Toon Con’s premiere guests of the day were the voice actors and writer from Nickelodeon’s Fairly Odd Parents (2001-2006, 2009-2017).
Daran Norris, who voiced “Cosmo”- the overly-emotional, dim-witted but oh-so-loveable fairy godparent to main character “Timmy Turner”, Susanne Blakeslee, who voiced “Wanda”- wife to “Cosmo” and the more responsible out of the duo, Butch Hartman, writer of the series, and legendary Carlos Alazraqui, the voice of “Mr Crocker,” Timmy’s school teacher and one of the major antagonists throughout the series, all had meet-and-greet booths and a panel together at the con. If you are not familiar with Alazraqui’s name, there is no doubt that you know his work. Alazraqui has been in the business for decades with accolades such as voicing Nickelodeon’s “Rocko” from Rocko’s Modern Life (1993-96), “Winslow” from Catdog (1998-2005), and Insomniac Games’ iconic video game character “Spyro the Dragon” (1998) and performing on screen as Deputy James Garcia” from Comedy Central’s Reno 911! (2003-09, 2020-). If those weren’t recognizable enough, you’ll know Alazraqui’s work as the “Yo Quiero Taco Bell Chihuahua”. Do you remember the Taco Bell Chihuahua craze of the late 1990’s? No one could resist the temptation of mimicking Alazraqui’s memorable delivery of something so simple, yet it will always be synonymous to anyone who consumed a Mexican Pizza in the 90’s…Yo Quiero Taco Bell (I know you just said this in the voice).
Towards the end of the con, I was able to have a short interview with Alazraqui to discuss the importance of animation as an art form. In response he stated the following, “It allows people from other cultures to portray other cultures. On camera, we’re now becoming more honest with who portrays certain people…But here’s a guy named Carlos Alazraqui, my parents are from Argentina, but my first job was ‘Rocko’ (said in the iconic voice), an Australian wallaby”. What a fascinating perspective! We’re currently in a time where Hollywood is emphasizing representation from diverse voices , which is absolutely necessary and far overdue. But just decades before, a son of immigrant parents experienced the life-changing power of animation forever because he was able to do an impression of an Australian accent.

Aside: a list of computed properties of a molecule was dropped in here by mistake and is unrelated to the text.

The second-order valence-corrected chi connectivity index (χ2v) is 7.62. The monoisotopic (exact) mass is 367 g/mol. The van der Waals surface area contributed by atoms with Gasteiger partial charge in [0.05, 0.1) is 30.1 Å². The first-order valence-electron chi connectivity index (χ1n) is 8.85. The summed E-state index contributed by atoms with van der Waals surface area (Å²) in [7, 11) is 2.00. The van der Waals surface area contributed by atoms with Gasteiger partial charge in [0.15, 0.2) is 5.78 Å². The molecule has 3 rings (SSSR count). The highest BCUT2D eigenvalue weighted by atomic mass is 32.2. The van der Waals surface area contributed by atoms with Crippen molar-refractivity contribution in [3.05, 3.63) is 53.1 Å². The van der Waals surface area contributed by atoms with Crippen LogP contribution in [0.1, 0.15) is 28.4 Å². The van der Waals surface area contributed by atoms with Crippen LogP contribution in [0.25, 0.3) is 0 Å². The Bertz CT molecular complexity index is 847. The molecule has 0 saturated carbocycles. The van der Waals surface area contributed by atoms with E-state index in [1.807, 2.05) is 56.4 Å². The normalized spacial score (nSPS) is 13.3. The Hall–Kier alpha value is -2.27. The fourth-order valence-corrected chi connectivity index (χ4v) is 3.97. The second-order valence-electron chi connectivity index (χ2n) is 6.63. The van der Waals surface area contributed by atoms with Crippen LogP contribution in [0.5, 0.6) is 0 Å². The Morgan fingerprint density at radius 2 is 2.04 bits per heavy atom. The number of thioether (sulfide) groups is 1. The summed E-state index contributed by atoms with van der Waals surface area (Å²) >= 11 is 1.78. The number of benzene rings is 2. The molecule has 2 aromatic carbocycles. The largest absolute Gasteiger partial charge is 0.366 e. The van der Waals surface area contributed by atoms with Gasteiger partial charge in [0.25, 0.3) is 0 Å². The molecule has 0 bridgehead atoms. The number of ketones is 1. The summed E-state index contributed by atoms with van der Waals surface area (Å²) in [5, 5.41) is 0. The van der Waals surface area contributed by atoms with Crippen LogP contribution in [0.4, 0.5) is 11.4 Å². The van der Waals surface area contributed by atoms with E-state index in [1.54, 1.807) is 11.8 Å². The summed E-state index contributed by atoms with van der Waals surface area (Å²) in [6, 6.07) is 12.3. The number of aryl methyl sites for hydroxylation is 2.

In closing, I will quote actor Scott Whyte (from The Mighty Ducks franchise and also a prolific voice actor) who shared with me the following:
“(Animation) for me in my childhood was a way to tap into my imagination..it allowed me to dream and to think what I want to do one day. I just wanted to do voices and have fun in life…It’s so important to people. You learn so many things and learn so many skills just by watching animation. It means everything to me”.
Toon Con at its core isn’t just about stimulating the nostalgic feelings of your childhood; it is much more than that. Toon Con celebrates the skill, the rigorous discipline, and the incomprehensible creativity that it takes to create any form of animation. And one thing is for sure: Toon Con must have a fan in Del Toro, because Toon Con is definitely “keeping animation in the conversation”.
For more information about Toon Con or the other conventions Scott Zilner produces, be sure and visit his site here.